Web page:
On April 12, 1955, church bells rang, factory whistles blew, and children were let out of school as newspapers around the world declared “Victory over polio.” That day, the new polio vaccine developed by University of Pittsburgh virologist Dr. Jonas Salk was declared “safe and effective,” promising a victory over the most feared disease of its time. Salk would soon become one of the most celebrated heroes of the 20th century.
That evening, famed journalist Edward R. Murrow asked young Salk who owned the patent for the new vaccine. “Well, the people, I would say,” the scientist responded. “There is no patent. Could you patent the sun?”
For the past year, hopes and dreams of millions of people around the world have turned to scientists who have been working around the clock to develop vaccines against the novel coronavirus. This year, as the Salk polio vaccine celebrates its 66th anniversary, COVID-19 vaccines are being administered to millions of people worldwide, bringing hope for an end to this devastating pandemic.
But unlike more than half a century ago, there is no singular hero to thank. Health care workers and research scientists who have joined forces to develop and administer life-saving vaccines have generally remained anonymous.
For the last eight months, I have had the privilege as a filmmaker of going inside Pitt’s Center for Vaccine Research and getting to know its director, molecular virologist and vaccine designer Paul Duprex, and his team, and documenting what has been going on in their lab as they and scientists around the world have worked together to unlock the secrets of the coronavirus.
I first met Mr. Duprex when we were both featured on CBS’ “Sunday Morning” in May 2020 for a segment called “How The Fight Against Polio Was Won.” Rita Braver drew parallels between Mr. Duprex’s work and that of Salk, using clips from the movie about the development of the polio vaccine, “A Shot To Save the World.” When Mr. Duprex and I spoke over Zoom, he drew a colorful diagram explaining the differences between 65 years ago, when Salk and his rival Dr. Albert Sabin used two approaches to making a vaccine, and now. Thanks to new technologies and understanding of genetics, he explained, we are living in a vaccine renaissance with multiple approaches to vaccines including mRNA, DNA, protein, and vector-platform vaccines, to name a few.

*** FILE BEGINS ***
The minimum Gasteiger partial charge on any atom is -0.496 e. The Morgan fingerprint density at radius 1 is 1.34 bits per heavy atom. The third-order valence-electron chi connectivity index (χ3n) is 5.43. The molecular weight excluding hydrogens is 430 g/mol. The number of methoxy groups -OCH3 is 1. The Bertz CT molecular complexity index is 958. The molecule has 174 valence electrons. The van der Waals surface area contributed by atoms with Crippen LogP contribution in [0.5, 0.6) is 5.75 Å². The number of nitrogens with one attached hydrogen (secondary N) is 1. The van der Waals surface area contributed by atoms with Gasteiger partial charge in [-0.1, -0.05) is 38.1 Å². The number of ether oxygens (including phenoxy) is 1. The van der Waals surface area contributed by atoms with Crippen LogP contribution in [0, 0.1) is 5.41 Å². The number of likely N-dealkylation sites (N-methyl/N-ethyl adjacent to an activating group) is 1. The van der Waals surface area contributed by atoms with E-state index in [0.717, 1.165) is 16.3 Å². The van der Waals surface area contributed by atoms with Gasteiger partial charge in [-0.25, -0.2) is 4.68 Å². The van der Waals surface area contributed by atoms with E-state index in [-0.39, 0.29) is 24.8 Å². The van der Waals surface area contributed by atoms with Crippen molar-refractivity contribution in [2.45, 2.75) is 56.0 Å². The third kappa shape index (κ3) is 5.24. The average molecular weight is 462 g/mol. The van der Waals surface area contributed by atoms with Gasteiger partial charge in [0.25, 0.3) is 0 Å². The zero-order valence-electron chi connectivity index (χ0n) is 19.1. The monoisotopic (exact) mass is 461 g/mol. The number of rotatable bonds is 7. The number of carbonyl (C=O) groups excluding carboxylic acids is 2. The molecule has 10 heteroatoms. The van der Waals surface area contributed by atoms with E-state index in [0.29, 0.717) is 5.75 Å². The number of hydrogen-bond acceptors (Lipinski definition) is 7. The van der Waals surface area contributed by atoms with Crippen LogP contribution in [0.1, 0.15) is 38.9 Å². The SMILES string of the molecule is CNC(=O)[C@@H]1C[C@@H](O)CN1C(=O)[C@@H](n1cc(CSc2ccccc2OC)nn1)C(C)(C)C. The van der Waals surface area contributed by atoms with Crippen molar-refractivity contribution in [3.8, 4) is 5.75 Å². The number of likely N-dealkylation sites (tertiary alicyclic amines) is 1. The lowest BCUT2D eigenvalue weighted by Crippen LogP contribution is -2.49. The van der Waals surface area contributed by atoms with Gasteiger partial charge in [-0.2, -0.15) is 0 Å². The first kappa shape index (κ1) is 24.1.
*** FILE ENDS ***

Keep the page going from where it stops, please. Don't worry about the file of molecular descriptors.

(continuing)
Mr. Duprex also pointed out that while these scientific platforms could greatly accelerate the development of vaccine candidates, the actual process of making and testing vaccines -- from finding the right animal models to the double-blind testing -- were remarkably similar to the processes Salk and Sabin went through.
Perhaps it is his Irish accent, but Mr. Duprex has a gift for explaining science in a way that is accessible. Realizing the need for quality information about vaccines, especially for educators trying to reach students remotely, I asked him if we could, using socially distance protocols, film him and his colleagues at work in the lab.
That resulting film, “Chasing COVID” will have its virtual world premiere on April 12 and then be given away free to educators and community groups across the country in the hope that through better understanding of science will come trust.
Audiences who watch the film will be struck by the way Mr. Duprex links science and creativity, noting that SARS-CoV-2 was a novel virus which no one had ever seen prior to December 2019 and required labs around the world to work collaboratively to learn about this new pathogen. He noted that it was scientists in China who immediately shared the genetic sequence they had found for COVID-19. It was this collective effort that allowed the scientific community to develop these vaccines in record time.
The April 12 screening will be followed by a conversation with Mr. Duprex and his colleague, Dr. Anita McElroy, who is working on developing a COVID-19 measles vector vaccine candidate; Dr. Sylvia Owusu-Ansah, who has played a leading role in outreach to the Pittsburgh community; and Dr. Peter Salk, the president of the Jonas Salk Legacy Foundation, who was one of the first to receive his father’s’ vaccine.
I first met Peter Salk during the 50th anniversary of the Salk vaccine celebration, and he was adamant in emphasizing that while his father did receive a large share of the limelight, there were many streams that fed into the victory over polio. He read a list of the scores of individuals who worked in Pitt’s virus laboratory, called out Dr. Jesse Wright, who led the D.T. Watson Home for Crippled children where the Salk vaccine was first tested, and gave thanks to the millions of Americans who raised money for the March of Dimes that supported the research.
One hopes that as we continue to work our way through this pandemic, the belief in science and collective effort which was so prominent after the victory over polio will become infectious again in this country and the world.
Following the release of “Chasing COVID,” middle school and high school students will be asked to participate in a viral video contest — Taking a Shot At Changing The World — to make their own short videos with the hope that they will contribute to making good information about vaccines “go viral” and inspire a new generation to realize the creativity involved in scientific research.
Perhaps it is good that today we don’t have one single hero being credited for this victory, as appropriate for our age, the heroes are many.
Carl Kurlander in a senior lecturer at the University of Pittsburgh and the founding producer at Pitt’s Center for Creativity. He resides in Squirrel Hill.